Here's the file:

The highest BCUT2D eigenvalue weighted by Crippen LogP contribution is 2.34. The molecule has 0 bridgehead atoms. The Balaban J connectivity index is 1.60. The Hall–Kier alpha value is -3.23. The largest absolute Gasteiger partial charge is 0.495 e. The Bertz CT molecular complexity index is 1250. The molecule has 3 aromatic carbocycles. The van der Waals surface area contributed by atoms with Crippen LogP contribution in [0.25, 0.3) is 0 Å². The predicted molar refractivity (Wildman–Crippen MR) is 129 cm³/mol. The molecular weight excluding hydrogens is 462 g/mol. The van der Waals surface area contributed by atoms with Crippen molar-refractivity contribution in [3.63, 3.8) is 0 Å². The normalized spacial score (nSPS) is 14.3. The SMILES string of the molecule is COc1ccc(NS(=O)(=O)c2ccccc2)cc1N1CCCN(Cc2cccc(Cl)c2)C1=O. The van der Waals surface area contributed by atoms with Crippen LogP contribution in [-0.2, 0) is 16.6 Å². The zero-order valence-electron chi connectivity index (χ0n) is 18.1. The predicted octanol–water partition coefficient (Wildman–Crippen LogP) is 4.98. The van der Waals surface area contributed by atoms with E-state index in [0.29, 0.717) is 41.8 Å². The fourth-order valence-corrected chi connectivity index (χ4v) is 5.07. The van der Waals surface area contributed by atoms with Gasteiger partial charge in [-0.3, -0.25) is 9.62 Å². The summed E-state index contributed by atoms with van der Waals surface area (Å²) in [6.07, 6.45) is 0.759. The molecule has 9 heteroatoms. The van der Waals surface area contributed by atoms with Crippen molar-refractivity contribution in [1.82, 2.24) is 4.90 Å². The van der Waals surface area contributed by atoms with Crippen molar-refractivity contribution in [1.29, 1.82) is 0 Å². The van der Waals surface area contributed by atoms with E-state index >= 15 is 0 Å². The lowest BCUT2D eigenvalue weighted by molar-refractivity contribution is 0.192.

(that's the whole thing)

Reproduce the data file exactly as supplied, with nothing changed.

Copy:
The highest BCUT2D eigenvalue weighted by Crippen LogP contribution is 2.34. The molecule has 0 bridgehead atoms. The Balaban J connectivity index is 1.60. The Hall–Kier alpha value is -3.23. The largest absolute Gasteiger partial charge is 0.495 e. The Bertz CT molecular complexity index is 1250. The molecule has 3 aromatic carbocycles. The van der Waals surface area contributed by atoms with Crippen LogP contribution in [0.25, 0.3) is 0 Å². The predicted molar refractivity (Wildman–Crippen MR) is 129 cm³/mol. The molecular weight excluding hydrogens is 462 g/mol. The van der Waals surface area contributed by atoms with Crippen molar-refractivity contribution in [3.63, 3.8) is 0 Å². The normalized spacial score (nSPS) is 14.3. The SMILES string of the molecule is COc1ccc(NS(=O)(=O)c2ccccc2)cc1N1CCCN(Cc2cccc(Cl)c2)C1=O. The van der Waals surface area contributed by atoms with Crippen LogP contribution in [-0.2, 0) is 16.6 Å². The zero-order valence-electron chi connectivity index (χ0n) is 18.1. The predicted octanol–water partition coefficient (Wildman–Crippen LogP) is 4.98. The van der Waals surface area contributed by atoms with E-state index in [0.29, 0.717) is 41.8 Å². The fourth-order valence-corrected chi connectivity index (χ4v) is 5.07. The van der Waals surface area contributed by atoms with Gasteiger partial charge in [-0.3, -0.25) is 9.62 Å². The summed E-state index contributed by atoms with van der Waals surface area (Å²) in [6.07, 6.45) is 0.759. The molecule has 9 heteroatoms. The van der Waals surface area contributed by atoms with Crippen molar-refractivity contribution in [1.82, 2.24) is 4.90 Å². The van der Waals surface area contributed by atoms with Crippen molar-refractivity contribution in [1.29, 1.82) is 0 Å². The van der Waals surface area contributed by atoms with E-state index >= 15 is 0 Å². The lowest BCUT2D eigenvalue weighted by molar-refractivity contribution is 0.192.